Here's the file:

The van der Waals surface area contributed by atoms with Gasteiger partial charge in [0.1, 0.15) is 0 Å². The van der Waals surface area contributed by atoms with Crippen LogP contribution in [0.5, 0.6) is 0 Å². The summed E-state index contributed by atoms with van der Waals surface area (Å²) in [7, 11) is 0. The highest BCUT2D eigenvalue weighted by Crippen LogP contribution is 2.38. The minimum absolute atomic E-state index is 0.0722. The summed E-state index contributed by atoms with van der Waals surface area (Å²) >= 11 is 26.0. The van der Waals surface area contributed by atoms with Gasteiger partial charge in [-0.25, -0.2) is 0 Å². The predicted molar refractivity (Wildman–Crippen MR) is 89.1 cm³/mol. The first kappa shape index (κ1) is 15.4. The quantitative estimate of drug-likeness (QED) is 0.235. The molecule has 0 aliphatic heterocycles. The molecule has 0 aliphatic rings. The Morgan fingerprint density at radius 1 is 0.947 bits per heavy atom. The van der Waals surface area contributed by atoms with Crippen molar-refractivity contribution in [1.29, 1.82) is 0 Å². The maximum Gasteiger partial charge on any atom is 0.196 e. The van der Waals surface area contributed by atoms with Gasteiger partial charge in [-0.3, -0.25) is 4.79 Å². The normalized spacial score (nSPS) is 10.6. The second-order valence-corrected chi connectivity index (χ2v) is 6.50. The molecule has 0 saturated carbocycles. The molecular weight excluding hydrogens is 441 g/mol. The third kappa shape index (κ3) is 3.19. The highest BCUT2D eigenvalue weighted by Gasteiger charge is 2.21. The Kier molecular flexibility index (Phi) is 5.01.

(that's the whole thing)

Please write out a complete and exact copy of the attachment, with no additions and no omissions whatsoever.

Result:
The van der Waals surface area contributed by atoms with Gasteiger partial charge in [0.1, 0.15) is 0 Å². The van der Waals surface area contributed by atoms with Crippen LogP contribution in [0.5, 0.6) is 0 Å². The summed E-state index contributed by atoms with van der Waals surface area (Å²) in [7, 11) is 0. The highest BCUT2D eigenvalue weighted by Crippen LogP contribution is 2.38. The minimum absolute atomic E-state index is 0.0722. The summed E-state index contributed by atoms with van der Waals surface area (Å²) >= 11 is 26.0. The van der Waals surface area contributed by atoms with Gasteiger partial charge in [-0.25, -0.2) is 0 Å². The predicted molar refractivity (Wildman–Crippen MR) is 89.1 cm³/mol. The first kappa shape index (κ1) is 15.4. The quantitative estimate of drug-likeness (QED) is 0.235. The molecule has 0 aliphatic heterocycles. The molecule has 0 aliphatic rings. The Morgan fingerprint density at radius 1 is 0.947 bits per heavy atom. The van der Waals surface area contributed by atoms with Crippen molar-refractivity contribution in [1.29, 1.82) is 0 Å². The maximum Gasteiger partial charge on any atom is 0.196 e. The van der Waals surface area contributed by atoms with Gasteiger partial charge in [-0.3, -0.25) is 4.79 Å². The normalized spacial score (nSPS) is 10.6. The second-order valence-corrected chi connectivity index (χ2v) is 6.50. The molecule has 0 saturated carbocycles. The molecular weight excluding hydrogens is 441 g/mol. The third kappa shape index (κ3) is 3.19. The highest BCUT2D eigenvalue weighted by Gasteiger charge is 2.21. The Kier molecular flexibility index (Phi) is 5.01.